"Every hour - two Dalits are assaulted. Every day - three Dalit women
two Dalits are murdered
two Dalit houses are burnt"
Human Rights Education Movement in India
"The Dalit is not only forbidden to enter the home of a Brahmin but he must also not draw water from the same well, nor eat from the same pot or plate. He must not glance at or allow his shadow to fall on the Brahmin. All these acts will pollute the 'pure' Brahmin. The Dalit 'is not only Untouchable, but also Unseeable, Unapproachable, Unshadowable and even Unthinkable'... This book should be compulsory reading for those who wish to understand the true nature of the caste system and the suffering it causes to millions." Crescent International
Originally published in India under the title Apartheid in India, V.T. Rajshekar's passionate work on the plight of the Indian Dalits was first introduced to North American readers through the publication of DALIT: The Black Untouchables of India in 1987. This book is the first to provide a Dalit view of the roots and continuing factors of the gross oppression of the world's largest minority (over 150 million people) through a 3,000 year history of conquest, slavery, apartheid and worse. Rajshekar offers a penetrating, often startling overview of the role of Brahminism and the Indian caste system in embedding the notion of "untouchability" in Hindu culture, tracing the origins of the caste system to an elaborate system of political control in the guise of religion, imposed by Aryan invaders from the north on a conquered aboriginal/Dravidian civilization of African descent. He exposes the almost unimaginable social indignities which continue to be imposed upon so-called untouchables to this very day, with the complicity of the political, criminal justice, media and education systems. Under Rajshekar's incisive critique, the much-vaunted image of Indian nonviolence shatters. Even India's world-celebrated apostle of pacificsm emerges in less saintly guise; in seeking to ensure Hindu numerical domination in India's new political democracy, Mahatma Gandhi advocated assimilating those whom Hindu scriptures defined as outcastes (untouchables) into the lowest Hindu caste, rather than accede to their demand for a separate electorate. Rajshekar further questions whether the Brahminist socio-political concepts so developed in turn influenced the formation of the modern Nazi doctrine of Aryan supremacy, placing the roots of Nazism deep in Indian history.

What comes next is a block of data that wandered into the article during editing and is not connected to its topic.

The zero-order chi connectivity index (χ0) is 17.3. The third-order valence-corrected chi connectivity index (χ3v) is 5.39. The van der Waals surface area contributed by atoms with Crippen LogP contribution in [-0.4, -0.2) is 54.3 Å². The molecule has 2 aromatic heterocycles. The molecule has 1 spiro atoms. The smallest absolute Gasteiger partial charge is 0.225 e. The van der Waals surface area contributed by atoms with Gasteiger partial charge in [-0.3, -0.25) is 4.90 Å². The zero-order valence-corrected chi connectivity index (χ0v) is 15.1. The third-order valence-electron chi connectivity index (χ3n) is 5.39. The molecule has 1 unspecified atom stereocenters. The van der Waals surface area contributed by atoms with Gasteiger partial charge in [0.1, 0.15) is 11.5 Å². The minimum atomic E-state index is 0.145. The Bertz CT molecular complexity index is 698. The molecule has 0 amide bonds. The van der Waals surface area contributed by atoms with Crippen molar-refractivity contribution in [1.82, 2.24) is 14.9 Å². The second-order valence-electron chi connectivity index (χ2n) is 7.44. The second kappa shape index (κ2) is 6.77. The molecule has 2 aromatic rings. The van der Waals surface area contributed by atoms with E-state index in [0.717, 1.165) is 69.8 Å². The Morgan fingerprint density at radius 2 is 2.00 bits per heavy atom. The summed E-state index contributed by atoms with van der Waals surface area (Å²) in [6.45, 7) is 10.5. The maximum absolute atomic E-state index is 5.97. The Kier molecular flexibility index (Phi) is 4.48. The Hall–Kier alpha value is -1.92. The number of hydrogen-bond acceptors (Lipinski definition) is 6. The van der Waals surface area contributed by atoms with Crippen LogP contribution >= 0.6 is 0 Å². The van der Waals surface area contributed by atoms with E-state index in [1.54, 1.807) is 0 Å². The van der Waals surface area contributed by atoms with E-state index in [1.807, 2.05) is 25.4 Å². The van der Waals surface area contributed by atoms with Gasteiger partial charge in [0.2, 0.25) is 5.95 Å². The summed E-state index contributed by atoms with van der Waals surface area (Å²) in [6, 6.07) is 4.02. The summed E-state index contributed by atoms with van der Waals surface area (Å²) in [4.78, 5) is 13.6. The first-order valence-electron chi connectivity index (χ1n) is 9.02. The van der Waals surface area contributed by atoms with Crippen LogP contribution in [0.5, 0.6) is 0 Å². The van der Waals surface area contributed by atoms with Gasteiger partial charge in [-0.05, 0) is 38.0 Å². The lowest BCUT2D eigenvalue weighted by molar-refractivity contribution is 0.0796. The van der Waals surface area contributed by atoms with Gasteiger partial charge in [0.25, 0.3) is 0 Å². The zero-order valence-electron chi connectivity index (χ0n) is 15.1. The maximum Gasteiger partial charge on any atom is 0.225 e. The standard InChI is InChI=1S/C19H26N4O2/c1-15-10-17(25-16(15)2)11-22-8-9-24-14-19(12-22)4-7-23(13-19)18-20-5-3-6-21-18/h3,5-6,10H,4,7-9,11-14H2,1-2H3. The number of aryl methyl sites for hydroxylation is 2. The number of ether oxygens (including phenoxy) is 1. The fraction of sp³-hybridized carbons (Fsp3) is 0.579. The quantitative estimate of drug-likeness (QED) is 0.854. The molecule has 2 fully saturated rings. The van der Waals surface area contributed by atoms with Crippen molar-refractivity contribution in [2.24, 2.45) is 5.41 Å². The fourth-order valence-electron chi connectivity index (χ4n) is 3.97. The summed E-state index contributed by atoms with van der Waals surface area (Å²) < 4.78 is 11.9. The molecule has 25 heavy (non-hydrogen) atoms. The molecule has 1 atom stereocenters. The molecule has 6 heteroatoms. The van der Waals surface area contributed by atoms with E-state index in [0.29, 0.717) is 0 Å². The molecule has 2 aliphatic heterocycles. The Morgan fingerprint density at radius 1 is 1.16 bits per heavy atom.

This new updated and illustrated Third Edition includes: Y.N. Kly on the Dalit plight as a warning to African-Americans; Runoko Rashidi on "Blacks as a Global Community"; the 1995 intervention at the UN on behalf of Dalits by Dr. Laxmi Berwa, and the recent US Congressional Bill 4215 on human rights in India, which marks the first US Congressional recognition of the Dalit plight.
V.T. RAJSHEKAR is recognized worldwide as one of India's foremost
human rights activists and a spokesperson for the Indian Dalits. Combining
the essentials of Marxism and the philosophy of the late Dr. B.R. Ambedkar
into a new indigenous political philosophy, his writings clarify the caste-class
struggle in India. He is editor of the internationally distributed English-language
Indian bi-weekly, Dalit Voice, and Director of the Dalit Sahitya
Akademy, 109/7th Cross, Palace Lower Orchards, Bangalore 560 003, India.
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